In one case, a man who would later become his trusted subordinate went far, far beyond the standard bureaucratic shenanigans. As Sheehan recounts, Col. Edward Hall fabricated designs for a Soviet rocket engine and had a friend slip them into intelligence channels as a legitimate report. With good reason, Hall feared that Eisenhower would cut the program’s budget in favor of Korean War spending, and wanted to up the ante. He was never caught—but he provided Sheehan with an unpublished memoir in which he confessed the scheme. (Incidentally, Hall’s treachery, however patriotic its motivation, seems to have been a familial trait: his brother, Ted Hall, provided the Soviets with key intelligence during the creation of the atomic bomb.)
None of this struggle over the ICBM came to light at the time. Quite the opposite. In the spring of 1957, Bennie graced the cover of Time, then at its zenith. Dubbing him “Missileman Schriever,” the magazine suggested that team spirit ruled the day at the Pentagon: “The history of the missile has little record of military unwillingness to accept it as the weapon that must be developed at top speed.”
Sheehan has corrected the record, and has clearly written a book for the ages—many years and more than a hundred interviews in the making. True, the sheer bulk can be something of an obstacle, just as it was in Shining Lie, or David Halberstam’s The Best and the Brightest. No detail seems to have been left on the cutting-room floor. Each new character is given several pages of background: how he met his wife, how close he crops his hair, etc.
It’s a Catch-22. The casual reader simply wants the story to get moving. The detail, though, is crucial, because bureaucratic battles are a clash of personalities and agendas, and a reader unfamiliar with those personalities and those agendas will never understand why one guy won and another lost. (By the way, this book is pretty much all about guys, an unavoidable fact given its time period and subject matter.)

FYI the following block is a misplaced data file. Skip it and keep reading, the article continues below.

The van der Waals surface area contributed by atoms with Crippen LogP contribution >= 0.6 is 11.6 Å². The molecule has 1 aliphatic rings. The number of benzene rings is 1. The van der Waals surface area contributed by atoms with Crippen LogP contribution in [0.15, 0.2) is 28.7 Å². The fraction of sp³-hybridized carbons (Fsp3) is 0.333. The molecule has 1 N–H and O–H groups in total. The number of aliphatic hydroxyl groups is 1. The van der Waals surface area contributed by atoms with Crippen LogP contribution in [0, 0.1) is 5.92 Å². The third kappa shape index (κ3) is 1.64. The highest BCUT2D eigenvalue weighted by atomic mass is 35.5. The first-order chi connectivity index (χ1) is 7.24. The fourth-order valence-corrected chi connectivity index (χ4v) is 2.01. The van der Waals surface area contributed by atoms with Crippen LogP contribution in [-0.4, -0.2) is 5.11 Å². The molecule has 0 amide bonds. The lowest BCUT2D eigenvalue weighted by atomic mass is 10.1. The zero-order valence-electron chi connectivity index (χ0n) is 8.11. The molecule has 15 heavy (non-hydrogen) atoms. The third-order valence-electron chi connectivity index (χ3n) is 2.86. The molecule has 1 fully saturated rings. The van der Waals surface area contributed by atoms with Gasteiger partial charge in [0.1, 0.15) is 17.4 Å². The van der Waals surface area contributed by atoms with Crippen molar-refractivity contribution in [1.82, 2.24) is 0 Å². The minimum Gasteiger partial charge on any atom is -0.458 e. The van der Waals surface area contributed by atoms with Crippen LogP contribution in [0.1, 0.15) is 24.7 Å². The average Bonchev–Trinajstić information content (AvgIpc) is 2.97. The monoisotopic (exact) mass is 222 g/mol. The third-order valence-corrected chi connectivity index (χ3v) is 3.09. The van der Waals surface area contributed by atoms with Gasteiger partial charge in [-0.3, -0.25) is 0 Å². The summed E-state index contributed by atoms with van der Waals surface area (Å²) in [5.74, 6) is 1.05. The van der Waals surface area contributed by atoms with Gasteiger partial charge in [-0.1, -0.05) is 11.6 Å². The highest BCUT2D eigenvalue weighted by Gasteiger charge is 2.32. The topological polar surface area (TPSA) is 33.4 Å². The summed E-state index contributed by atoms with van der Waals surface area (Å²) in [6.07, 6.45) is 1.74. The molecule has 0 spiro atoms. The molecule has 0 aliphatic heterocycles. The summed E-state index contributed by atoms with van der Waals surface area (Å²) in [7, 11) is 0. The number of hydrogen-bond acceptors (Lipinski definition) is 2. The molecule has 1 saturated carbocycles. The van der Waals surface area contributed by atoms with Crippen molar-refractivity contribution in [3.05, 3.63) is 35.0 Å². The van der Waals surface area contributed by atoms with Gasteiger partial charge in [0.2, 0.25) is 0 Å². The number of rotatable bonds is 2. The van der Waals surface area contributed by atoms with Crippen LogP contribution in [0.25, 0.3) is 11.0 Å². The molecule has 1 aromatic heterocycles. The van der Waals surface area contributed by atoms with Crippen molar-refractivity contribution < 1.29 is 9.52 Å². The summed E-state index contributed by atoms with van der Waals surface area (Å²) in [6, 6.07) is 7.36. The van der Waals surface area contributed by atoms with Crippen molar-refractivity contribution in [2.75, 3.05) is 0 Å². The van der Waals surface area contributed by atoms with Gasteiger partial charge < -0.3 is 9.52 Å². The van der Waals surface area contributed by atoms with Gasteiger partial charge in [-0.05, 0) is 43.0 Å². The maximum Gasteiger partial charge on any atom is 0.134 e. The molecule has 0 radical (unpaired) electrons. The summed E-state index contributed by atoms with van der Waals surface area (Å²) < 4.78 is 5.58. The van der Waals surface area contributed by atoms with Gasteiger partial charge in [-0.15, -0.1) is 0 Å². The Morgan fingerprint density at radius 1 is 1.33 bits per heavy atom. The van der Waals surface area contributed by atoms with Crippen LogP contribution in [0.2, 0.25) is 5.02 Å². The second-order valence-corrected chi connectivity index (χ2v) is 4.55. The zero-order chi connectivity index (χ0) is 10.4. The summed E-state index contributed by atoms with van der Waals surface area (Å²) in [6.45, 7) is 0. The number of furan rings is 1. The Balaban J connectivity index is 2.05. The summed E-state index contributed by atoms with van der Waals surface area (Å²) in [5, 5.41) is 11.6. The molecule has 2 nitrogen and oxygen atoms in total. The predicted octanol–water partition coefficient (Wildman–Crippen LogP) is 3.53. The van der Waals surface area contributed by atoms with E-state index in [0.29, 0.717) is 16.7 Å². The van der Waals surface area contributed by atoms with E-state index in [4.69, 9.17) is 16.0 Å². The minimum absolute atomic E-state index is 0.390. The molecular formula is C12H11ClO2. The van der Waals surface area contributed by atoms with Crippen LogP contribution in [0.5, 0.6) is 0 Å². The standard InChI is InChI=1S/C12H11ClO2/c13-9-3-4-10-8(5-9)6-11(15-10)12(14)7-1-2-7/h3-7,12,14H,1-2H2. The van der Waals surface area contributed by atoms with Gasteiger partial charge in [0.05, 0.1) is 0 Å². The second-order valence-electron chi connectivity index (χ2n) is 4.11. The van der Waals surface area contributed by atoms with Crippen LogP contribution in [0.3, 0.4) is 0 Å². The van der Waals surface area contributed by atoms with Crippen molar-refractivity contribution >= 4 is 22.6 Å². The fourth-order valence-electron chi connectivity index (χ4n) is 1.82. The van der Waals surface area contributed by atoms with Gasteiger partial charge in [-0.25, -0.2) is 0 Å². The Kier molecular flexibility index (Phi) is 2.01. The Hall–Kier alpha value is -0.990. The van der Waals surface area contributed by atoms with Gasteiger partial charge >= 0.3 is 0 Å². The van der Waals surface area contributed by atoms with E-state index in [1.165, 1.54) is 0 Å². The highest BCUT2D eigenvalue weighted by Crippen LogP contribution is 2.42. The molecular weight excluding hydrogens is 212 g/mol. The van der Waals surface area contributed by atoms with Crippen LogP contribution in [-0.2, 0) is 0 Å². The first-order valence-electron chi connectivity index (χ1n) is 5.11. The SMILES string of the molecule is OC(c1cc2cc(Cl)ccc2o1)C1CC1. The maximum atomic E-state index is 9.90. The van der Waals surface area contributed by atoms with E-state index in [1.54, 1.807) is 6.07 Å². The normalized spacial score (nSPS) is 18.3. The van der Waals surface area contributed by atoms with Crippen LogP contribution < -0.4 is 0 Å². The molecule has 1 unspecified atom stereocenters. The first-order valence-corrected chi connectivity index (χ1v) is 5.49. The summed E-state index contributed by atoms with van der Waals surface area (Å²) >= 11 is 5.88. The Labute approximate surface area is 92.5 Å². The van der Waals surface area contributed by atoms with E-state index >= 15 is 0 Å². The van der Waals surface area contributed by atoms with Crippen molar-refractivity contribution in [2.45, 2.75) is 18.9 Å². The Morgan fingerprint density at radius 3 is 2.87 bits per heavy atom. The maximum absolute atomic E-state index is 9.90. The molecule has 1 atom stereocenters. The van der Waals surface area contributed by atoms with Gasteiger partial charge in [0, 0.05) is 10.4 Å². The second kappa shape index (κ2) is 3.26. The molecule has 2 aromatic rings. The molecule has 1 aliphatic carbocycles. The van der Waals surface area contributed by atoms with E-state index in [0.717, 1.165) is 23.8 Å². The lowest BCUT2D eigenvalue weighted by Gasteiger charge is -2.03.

A casual reader, too, might get lost on occasion. Take Sheehan’s explanation for the explosion, on the launching pad, of one of the first intermediate-range missiles: “The answer turned out to be not a complicated technological treatise, but once again an explanation as simple as the hot-box metal cupboards on the SAC bombers that had been destroying the vacuum tubes in the navigation and bomb release systems.” He’s referring to a logistical problem Bennie had worked out about a decade and three hundred pages earlier.
Schriever, we learn, was hardly immune to confusion himself, being obliged to deal with forty-two separate agencies and offices for each step of his program. Eliminating that approval process was one of his many accomplishments—and a typical triumph for a man who was driven to do things differently, to cut through it all. In the end, Sheehan’s story is a celebration of that great American icon, the loyal maverick. “Colonel, do you have any experience in test operations?” Schriever asks a man he’s interviewing. No, comes the reply. “Do you know anything about testing?” Again, no. “Good,” Schriever tells him. “You’re my director of tests.”